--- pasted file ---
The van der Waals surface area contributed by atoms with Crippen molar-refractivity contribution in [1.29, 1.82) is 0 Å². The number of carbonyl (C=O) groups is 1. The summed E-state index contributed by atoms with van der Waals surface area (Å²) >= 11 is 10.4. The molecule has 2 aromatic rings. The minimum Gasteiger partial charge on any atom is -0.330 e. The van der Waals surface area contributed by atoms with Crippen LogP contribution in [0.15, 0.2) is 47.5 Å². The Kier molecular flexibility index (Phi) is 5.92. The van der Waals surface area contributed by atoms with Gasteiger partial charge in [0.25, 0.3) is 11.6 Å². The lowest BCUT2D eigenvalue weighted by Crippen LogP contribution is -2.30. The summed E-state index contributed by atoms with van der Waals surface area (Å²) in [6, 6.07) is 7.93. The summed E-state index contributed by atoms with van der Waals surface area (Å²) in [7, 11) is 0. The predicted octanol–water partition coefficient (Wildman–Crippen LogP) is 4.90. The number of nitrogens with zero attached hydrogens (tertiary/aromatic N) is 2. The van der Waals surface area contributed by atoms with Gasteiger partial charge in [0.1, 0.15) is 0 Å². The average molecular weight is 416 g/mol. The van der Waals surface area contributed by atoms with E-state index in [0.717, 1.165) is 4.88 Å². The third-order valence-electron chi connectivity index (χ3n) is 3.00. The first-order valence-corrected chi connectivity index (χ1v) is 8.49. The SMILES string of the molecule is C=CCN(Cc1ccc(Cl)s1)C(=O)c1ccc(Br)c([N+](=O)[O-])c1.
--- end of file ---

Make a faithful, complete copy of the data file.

The van der Waals surface area contributed by atoms with Crippen molar-refractivity contribution in [1.29, 1.82) is 0 Å². The number of carbonyl (C=O) groups is 1. The summed E-state index contributed by atoms with van der Waals surface area (Å²) >= 11 is 10.4. The molecule has 2 aromatic rings. The minimum Gasteiger partial charge on any atom is -0.330 e. The van der Waals surface area contributed by atoms with Crippen LogP contribution in [0.15, 0.2) is 47.5 Å². The Kier molecular flexibility index (Phi) is 5.92. The van der Waals surface area contributed by atoms with Gasteiger partial charge in [0.25, 0.3) is 11.6 Å². The lowest BCUT2D eigenvalue weighted by Crippen LogP contribution is -2.30. The summed E-state index contributed by atoms with van der Waals surface area (Å²) in [6, 6.07) is 7.93. The summed E-state index contributed by atoms with van der Waals surface area (Å²) in [7, 11) is 0. The predicted octanol–water partition coefficient (Wildman–Crippen LogP) is 4.90. The number of nitrogens with zero attached hydrogens (tertiary/aromatic N) is 2. The van der Waals surface area contributed by atoms with Gasteiger partial charge in [0.1, 0.15) is 0 Å². The average molecular weight is 416 g/mol. The van der Waals surface area contributed by atoms with E-state index in [0.717, 1.165) is 4.88 Å². The third-order valence-electron chi connectivity index (χ3n) is 3.00. The first-order valence-corrected chi connectivity index (χ1v) is 8.49. The SMILES string of the molecule is C=CCN(Cc1ccc(Cl)s1)C(=O)c1ccc(Br)c([N+](=O)[O-])c1.